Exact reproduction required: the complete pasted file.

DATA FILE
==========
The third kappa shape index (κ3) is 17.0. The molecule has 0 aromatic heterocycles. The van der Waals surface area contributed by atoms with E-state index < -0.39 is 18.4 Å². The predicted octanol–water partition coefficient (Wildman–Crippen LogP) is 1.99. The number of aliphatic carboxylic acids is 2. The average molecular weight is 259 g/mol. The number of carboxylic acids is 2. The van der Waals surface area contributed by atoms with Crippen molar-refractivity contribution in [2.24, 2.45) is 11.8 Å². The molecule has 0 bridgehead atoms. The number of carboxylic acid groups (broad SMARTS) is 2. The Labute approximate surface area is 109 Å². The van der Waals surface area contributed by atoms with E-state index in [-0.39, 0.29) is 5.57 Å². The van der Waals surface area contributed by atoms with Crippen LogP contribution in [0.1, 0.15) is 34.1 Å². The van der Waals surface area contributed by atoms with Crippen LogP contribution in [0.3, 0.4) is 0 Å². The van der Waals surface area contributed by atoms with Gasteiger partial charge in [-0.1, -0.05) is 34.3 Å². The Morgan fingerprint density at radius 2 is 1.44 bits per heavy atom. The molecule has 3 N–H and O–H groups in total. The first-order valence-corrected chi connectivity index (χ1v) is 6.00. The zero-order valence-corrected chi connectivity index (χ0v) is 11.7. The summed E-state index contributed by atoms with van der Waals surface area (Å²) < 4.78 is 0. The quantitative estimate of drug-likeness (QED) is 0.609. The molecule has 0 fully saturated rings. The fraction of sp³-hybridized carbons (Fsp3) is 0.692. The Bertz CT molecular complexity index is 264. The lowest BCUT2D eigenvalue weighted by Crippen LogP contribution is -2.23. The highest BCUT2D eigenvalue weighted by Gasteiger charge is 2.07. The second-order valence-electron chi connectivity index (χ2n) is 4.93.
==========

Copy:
The third kappa shape index (κ3) is 17.0. The molecule has 0 aromatic heterocycles. The van der Waals surface area contributed by atoms with E-state index < -0.39 is 18.4 Å². The predicted octanol–water partition coefficient (Wildman–Crippen LogP) is 1.99. The number of aliphatic carboxylic acids is 2. The average molecular weight is 259 g/mol. The number of carboxylic acids is 2. The van der Waals surface area contributed by atoms with Crippen molar-refractivity contribution in [2.24, 2.45) is 11.8 Å². The molecule has 0 bridgehead atoms. The number of carboxylic acid groups (broad SMARTS) is 2. The Labute approximate surface area is 109 Å². The van der Waals surface area contributed by atoms with E-state index in [-0.39, 0.29) is 5.57 Å². The van der Waals surface area contributed by atoms with Crippen LogP contribution in [0.1, 0.15) is 34.1 Å². The van der Waals surface area contributed by atoms with Crippen LogP contribution in [0.3, 0.4) is 0 Å². The van der Waals surface area contributed by atoms with Gasteiger partial charge in [-0.1, -0.05) is 34.3 Å². The Morgan fingerprint density at radius 2 is 1.44 bits per heavy atom. The molecule has 3 N–H and O–H groups in total. The first-order valence-corrected chi connectivity index (χ1v) is 6.00. The zero-order valence-corrected chi connectivity index (χ0v) is 11.7. The summed E-state index contributed by atoms with van der Waals surface area (Å²) < 4.78 is 0. The quantitative estimate of drug-likeness (QED) is 0.609. The molecule has 0 fully saturated rings. The fraction of sp³-hybridized carbons (Fsp3) is 0.692. The Bertz CT molecular complexity index is 264. The lowest BCUT2D eigenvalue weighted by Crippen LogP contribution is -2.23. The highest BCUT2D eigenvalue weighted by Gasteiger charge is 2.07. The second-order valence-electron chi connectivity index (χ2n) is 4.93.